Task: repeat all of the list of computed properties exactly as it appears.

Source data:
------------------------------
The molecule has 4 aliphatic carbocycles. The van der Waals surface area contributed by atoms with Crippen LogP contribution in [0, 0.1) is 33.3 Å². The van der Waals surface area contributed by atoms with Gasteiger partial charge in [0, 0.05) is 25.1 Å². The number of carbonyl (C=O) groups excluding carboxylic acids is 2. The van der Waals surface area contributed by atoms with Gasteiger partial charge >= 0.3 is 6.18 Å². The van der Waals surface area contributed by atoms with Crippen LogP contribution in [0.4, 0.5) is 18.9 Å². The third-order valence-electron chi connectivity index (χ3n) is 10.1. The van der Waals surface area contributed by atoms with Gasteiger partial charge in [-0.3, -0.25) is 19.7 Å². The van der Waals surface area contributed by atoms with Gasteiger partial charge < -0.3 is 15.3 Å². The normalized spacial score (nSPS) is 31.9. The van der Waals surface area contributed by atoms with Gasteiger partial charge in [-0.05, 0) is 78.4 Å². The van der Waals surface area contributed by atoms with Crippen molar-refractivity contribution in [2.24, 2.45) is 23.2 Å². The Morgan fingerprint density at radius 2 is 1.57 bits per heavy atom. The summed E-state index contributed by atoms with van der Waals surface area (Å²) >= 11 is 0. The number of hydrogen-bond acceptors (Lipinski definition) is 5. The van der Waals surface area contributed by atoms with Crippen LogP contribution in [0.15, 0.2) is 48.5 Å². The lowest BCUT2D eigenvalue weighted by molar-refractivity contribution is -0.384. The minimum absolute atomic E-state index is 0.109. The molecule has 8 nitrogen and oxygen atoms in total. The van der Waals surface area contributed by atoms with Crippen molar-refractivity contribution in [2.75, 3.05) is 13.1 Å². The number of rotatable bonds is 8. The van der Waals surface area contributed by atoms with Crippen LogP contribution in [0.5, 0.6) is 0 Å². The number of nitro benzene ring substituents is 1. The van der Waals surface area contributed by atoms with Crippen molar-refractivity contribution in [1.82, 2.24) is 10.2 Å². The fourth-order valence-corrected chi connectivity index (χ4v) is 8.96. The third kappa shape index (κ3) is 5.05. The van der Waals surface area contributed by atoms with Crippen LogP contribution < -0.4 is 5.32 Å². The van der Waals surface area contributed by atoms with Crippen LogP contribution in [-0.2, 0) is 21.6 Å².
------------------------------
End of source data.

The molecule has 4 aliphatic carbocycles. The van der Waals surface area contributed by atoms with Crippen LogP contribution in [0, 0.1) is 33.3 Å². The van der Waals surface area contributed by atoms with Gasteiger partial charge in [0, 0.05) is 25.1 Å². The number of carbonyl (C=O) groups excluding carboxylic acids is 2. The van der Waals surface area contributed by atoms with Gasteiger partial charge >= 0.3 is 6.18 Å². The van der Waals surface area contributed by atoms with Crippen LogP contribution in [0.4, 0.5) is 18.9 Å². The third-order valence-electron chi connectivity index (χ3n) is 10.1. The van der Waals surface area contributed by atoms with Gasteiger partial charge in [-0.3, -0.25) is 19.7 Å². The van der Waals surface area contributed by atoms with Gasteiger partial charge < -0.3 is 15.3 Å². The normalized spacial score (nSPS) is 31.9. The van der Waals surface area contributed by atoms with Gasteiger partial charge in [-0.05, 0) is 78.4 Å². The van der Waals surface area contributed by atoms with Crippen molar-refractivity contribution in [2.24, 2.45) is 23.2 Å². The Morgan fingerprint density at radius 2 is 1.57 bits per heavy atom. The summed E-state index contributed by atoms with van der Waals surface area (Å²) >= 11 is 0. The number of hydrogen-bond acceptors (Lipinski definition) is 5. The van der Waals surface area contributed by atoms with Crippen LogP contribution in [0.15, 0.2) is 48.5 Å². The lowest BCUT2D eigenvalue weighted by molar-refractivity contribution is -0.384. The minimum absolute atomic E-state index is 0.109. The molecule has 8 nitrogen and oxygen atoms in total. The van der Waals surface area contributed by atoms with Crippen molar-refractivity contribution in [2.75, 3.05) is 13.1 Å². The number of rotatable bonds is 8. The van der Waals surface area contributed by atoms with Crippen LogP contribution in [0.5, 0.6) is 0 Å². The number of nitro benzene ring substituents is 1. The van der Waals surface area contributed by atoms with Crippen molar-refractivity contribution in [1.82, 2.24) is 10.2 Å². The fourth-order valence-corrected chi connectivity index (χ4v) is 8.96. The third kappa shape index (κ3) is 5.05. The van der Waals surface area contributed by atoms with Crippen LogP contribution < -0.4 is 5.32 Å². The van der Waals surface area contributed by atoms with Crippen LogP contribution in [-0.2, 0) is 21.6 Å².